Laurie's Violin School: Two Simple Exercises for Playing with a Straight Bow
Written by Laurie Niles
Published: February 2, 2015 at 4:18 PM [UTC]
My teachers issued this directive at me hundreds of times, and over 20 years of teaching I've told my students the same.
Why is it so hard to play with a straight bow? Blame it on the way we humans are designed; specifically, blame it on the ball-and-socket joints that attach our arms to the rest of us. Our arms were made to move in circles, not in straight lines. In fact, when pulling a straight bow, it actually might feel a little bit like you are making a forward arc as you push forward for the down-bow and retract back for the up-bow. One teacher told me to envision tracing around a plate that is set with its edge at the fingerboard. Of course, don't do that literally, but it's a mental picture that is helpful to some students.
My problem, when teachers asked me to bow straight, was that I had no idea how to do so. I'm left-handed and somewhat far-sighted. Looking at the bow made me cross eyed, and thinking about bowing straight while trying to play something complex only left me extremely frustrated.
Yet, bowing straight is important, for many reasons, including having a good tone, cultivating a variety of bow strokes, etc. etc. In graduate school, after I had earned a degree in music, my teacher made me play nothing but open strings for more than a month, to correct my bow arm. It was very simple and yet it was time-consuming work that required concentration. I welcomed this; it helped immensely.
As a teacher I've adopted a number of ideas to help students cultivate a straight bow arm, and I'd like to share them with you. Here they are on video, and below I've described them.
The Dowel Stick
First of all, it helps to know how a straight bow arm feels, because the feeling is hardly intuitive. For this, I recommend going to the local hardware store and investing (about $2.50 or less) in a dowel stick and a small piece of piping that is slightly larger in diameter than the stick. This exercise can be done alone, but it's better if you have a teacher/family member/friend help you. Take the piece of piping and thread it onto the stick. With the violin on your shoulder, have someone hold the dowel stick perpendicular to the fingerboard, over the area where you would normally bow, only hold it several centimeters above the strings. (If you are doing this by yourself, you can hold the stick from behind the fiddle, but it's a little more complicated). Holding the piece of piping as you would hold your bow, move it up and down the stick. Easy as that! The idea is to memorize the feeling, so this can be accomplished through repetition and also concentration: close your eyes and really try to feel the forward motion of your hand and opening of the elbow on the down bow, and the retracting of the wrist and hand on the up-bow.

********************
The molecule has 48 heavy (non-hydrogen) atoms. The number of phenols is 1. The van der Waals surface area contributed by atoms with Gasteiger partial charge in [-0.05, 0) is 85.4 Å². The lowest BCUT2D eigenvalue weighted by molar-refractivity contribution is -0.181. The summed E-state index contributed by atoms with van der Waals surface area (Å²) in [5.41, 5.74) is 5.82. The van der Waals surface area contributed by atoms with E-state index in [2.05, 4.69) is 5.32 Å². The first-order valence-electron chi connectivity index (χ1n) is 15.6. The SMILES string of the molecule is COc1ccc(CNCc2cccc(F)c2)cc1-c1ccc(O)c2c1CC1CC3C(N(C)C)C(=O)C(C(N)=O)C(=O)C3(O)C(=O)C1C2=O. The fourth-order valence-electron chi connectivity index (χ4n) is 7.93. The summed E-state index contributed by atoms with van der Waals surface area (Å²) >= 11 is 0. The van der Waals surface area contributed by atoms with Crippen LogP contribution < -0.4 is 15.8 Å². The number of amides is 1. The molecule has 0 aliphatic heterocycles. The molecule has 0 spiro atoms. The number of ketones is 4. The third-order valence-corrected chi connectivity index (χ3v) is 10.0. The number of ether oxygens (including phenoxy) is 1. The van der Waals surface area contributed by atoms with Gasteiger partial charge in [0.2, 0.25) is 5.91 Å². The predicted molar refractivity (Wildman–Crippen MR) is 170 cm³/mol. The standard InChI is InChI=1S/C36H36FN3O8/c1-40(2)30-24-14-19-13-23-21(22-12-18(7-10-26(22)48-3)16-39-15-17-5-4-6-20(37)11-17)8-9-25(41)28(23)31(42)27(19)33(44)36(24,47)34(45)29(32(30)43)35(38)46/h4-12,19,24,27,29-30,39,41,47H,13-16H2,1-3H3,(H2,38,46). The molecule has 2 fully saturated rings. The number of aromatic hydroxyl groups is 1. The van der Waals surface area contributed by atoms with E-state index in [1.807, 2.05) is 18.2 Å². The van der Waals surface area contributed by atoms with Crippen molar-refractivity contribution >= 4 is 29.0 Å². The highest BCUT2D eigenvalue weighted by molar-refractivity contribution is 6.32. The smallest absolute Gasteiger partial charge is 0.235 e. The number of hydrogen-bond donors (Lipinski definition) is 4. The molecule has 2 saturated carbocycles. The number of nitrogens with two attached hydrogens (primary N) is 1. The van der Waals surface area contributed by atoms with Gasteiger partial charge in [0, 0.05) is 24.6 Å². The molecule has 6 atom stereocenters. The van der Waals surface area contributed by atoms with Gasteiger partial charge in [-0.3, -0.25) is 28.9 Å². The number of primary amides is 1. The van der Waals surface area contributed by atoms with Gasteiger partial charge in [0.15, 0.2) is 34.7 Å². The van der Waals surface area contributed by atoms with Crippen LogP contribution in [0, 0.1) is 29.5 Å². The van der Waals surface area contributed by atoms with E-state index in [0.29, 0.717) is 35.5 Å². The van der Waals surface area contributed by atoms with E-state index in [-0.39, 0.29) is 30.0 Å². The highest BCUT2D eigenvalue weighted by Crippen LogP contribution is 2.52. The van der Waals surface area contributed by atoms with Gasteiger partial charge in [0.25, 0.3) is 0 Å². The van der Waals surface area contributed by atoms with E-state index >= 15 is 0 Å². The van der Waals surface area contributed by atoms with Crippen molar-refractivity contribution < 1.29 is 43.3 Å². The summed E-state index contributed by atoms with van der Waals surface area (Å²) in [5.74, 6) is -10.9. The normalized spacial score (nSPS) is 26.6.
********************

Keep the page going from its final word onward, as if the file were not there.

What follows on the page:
20 on the Highway
Another exercise is something I call "20 on the highway." It's extremely simple, but then so are sit-ups. The key is to do them every day. To do this exercise, play 20 straight bows on the G, then D, then A, then E strings. The bow must be "on the highway," which means that it is placed between the fingerboard and the bridge and never goes skidding up to or past either one. And you must draw the bow straight -- perpendicular to the strings -- for every bow. To make sure every bow stroke is straight, you can look straight at your bow, look at it in a mirror (the violin strings must be perfectly parallel to the mirror) or have a friend keep track. Again, the trick is that you have to do it every day until you've done it 10,000 times, and I'm not exaggerating. If you do 20 a EVERY day on each string, you will reach 10,000 for each string in 500 days, which is about a year and five months. You will reach 10,000 faster if you do more every day, but I would not necessarily recommend it unless your powers of concentration are exceptional. If you lose your concentration and accidentally play 40 crooked bows, then you've just reinforced a crooked-bow motion, and you defeat your purpose!
Setting aside a few minutes at the beginning of your practice time to cultivate a straight bow is well worth the effort. I hope you find this helpful, and happy practicing!